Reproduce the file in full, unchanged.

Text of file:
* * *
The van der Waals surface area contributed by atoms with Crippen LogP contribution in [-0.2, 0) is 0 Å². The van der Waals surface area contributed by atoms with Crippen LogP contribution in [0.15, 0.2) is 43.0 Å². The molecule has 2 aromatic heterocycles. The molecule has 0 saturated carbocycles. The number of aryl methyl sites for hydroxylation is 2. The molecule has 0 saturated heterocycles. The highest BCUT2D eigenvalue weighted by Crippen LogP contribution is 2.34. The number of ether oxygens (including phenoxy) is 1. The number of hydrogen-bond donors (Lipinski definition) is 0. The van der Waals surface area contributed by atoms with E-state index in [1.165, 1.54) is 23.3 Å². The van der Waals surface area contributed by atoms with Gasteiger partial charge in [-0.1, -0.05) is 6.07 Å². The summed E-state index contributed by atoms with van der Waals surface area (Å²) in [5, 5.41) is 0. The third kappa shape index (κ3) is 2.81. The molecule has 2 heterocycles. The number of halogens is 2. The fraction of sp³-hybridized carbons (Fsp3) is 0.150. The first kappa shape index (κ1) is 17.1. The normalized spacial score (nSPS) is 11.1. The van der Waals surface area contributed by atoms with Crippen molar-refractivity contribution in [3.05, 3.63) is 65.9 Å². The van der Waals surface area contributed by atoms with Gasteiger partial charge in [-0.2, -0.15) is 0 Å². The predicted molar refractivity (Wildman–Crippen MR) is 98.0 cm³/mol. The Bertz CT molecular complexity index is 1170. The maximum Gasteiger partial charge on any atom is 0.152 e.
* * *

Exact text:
The van der Waals surface area contributed by atoms with Crippen LogP contribution in [-0.2, 0) is 0 Å². The van der Waals surface area contributed by atoms with Crippen LogP contribution in [0.15, 0.2) is 43.0 Å². The molecule has 2 aromatic heterocycles. The molecule has 0 saturated carbocycles. The number of aryl methyl sites for hydroxylation is 2. The molecule has 0 saturated heterocycles. The highest BCUT2D eigenvalue weighted by Crippen LogP contribution is 2.34. The number of ether oxygens (including phenoxy) is 1. The number of hydrogen-bond donors (Lipinski definition) is 0. The van der Waals surface area contributed by atoms with E-state index in [1.165, 1.54) is 23.3 Å². The van der Waals surface area contributed by atoms with Gasteiger partial charge in [-0.1, -0.05) is 6.07 Å². The summed E-state index contributed by atoms with van der Waals surface area (Å²) in [5, 5.41) is 0. The third kappa shape index (κ3) is 2.81. The molecule has 2 heterocycles. The number of halogens is 2. The fraction of sp³-hybridized carbons (Fsp3) is 0.150. The first kappa shape index (κ1) is 17.1. The normalized spacial score (nSPS) is 11.1. The van der Waals surface area contributed by atoms with Crippen molar-refractivity contribution in [3.05, 3.63) is 65.9 Å². The van der Waals surface area contributed by atoms with Gasteiger partial charge in [-0.2, -0.15) is 0 Å². The predicted molar refractivity (Wildman–Crippen MR) is 98.0 cm³/mol. The Bertz CT molecular complexity index is 1170. The maximum Gasteiger partial charge on any atom is 0.152 e.